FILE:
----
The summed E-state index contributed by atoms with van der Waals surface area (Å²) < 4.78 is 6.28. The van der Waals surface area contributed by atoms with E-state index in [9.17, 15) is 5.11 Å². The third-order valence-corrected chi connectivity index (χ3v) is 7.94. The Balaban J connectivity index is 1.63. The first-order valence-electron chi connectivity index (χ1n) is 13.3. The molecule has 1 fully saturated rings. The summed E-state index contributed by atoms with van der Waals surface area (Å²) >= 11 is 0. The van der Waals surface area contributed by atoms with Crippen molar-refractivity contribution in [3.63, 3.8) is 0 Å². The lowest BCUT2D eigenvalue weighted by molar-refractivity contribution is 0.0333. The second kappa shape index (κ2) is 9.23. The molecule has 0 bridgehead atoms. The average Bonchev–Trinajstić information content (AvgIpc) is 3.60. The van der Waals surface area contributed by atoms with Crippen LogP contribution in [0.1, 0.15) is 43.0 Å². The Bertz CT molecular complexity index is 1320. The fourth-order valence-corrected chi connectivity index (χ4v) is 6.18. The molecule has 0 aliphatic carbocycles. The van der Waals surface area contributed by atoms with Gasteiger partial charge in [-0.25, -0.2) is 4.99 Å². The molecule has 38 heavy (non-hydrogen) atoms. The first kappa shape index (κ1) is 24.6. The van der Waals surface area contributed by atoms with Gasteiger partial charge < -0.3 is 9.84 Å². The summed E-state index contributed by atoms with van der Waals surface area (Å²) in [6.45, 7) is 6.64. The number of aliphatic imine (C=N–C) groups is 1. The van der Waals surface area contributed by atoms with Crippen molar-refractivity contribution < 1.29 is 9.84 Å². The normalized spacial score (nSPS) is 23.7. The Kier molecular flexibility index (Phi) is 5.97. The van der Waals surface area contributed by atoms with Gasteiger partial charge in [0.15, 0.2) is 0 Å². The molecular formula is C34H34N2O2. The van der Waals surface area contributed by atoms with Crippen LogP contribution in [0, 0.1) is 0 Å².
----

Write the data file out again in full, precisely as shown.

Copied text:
The summed E-state index contributed by atoms with van der Waals surface area (Å²) < 4.78 is 6.28. The van der Waals surface area contributed by atoms with E-state index in [9.17, 15) is 5.11 Å². The third-order valence-corrected chi connectivity index (χ3v) is 7.94. The Balaban J connectivity index is 1.63. The first-order valence-electron chi connectivity index (χ1n) is 13.3. The molecule has 1 fully saturated rings. The summed E-state index contributed by atoms with van der Waals surface area (Å²) >= 11 is 0. The van der Waals surface area contributed by atoms with Crippen molar-refractivity contribution in [3.63, 3.8) is 0 Å². The lowest BCUT2D eigenvalue weighted by molar-refractivity contribution is 0.0333. The second kappa shape index (κ2) is 9.23. The molecule has 0 bridgehead atoms. The average Bonchev–Trinajstić information content (AvgIpc) is 3.60. The van der Waals surface area contributed by atoms with Crippen LogP contribution in [0.1, 0.15) is 43.0 Å². The Bertz CT molecular complexity index is 1320. The fourth-order valence-corrected chi connectivity index (χ4v) is 6.18. The molecule has 0 aliphatic carbocycles. The van der Waals surface area contributed by atoms with Gasteiger partial charge in [-0.25, -0.2) is 4.99 Å². The molecule has 38 heavy (non-hydrogen) atoms. The first kappa shape index (κ1) is 24.6. The van der Waals surface area contributed by atoms with Gasteiger partial charge < -0.3 is 9.84 Å². The summed E-state index contributed by atoms with van der Waals surface area (Å²) in [6.45, 7) is 6.64. The number of aliphatic imine (C=N–C) groups is 1. The van der Waals surface area contributed by atoms with Crippen molar-refractivity contribution < 1.29 is 9.84 Å². The normalized spacial score (nSPS) is 23.7. The Kier molecular flexibility index (Phi) is 5.97. The van der Waals surface area contributed by atoms with Gasteiger partial charge in [0.15, 0.2) is 0 Å². The molecular formula is C34H34N2O2. The van der Waals surface area contributed by atoms with Crippen LogP contribution in [0, 0.1) is 0 Å².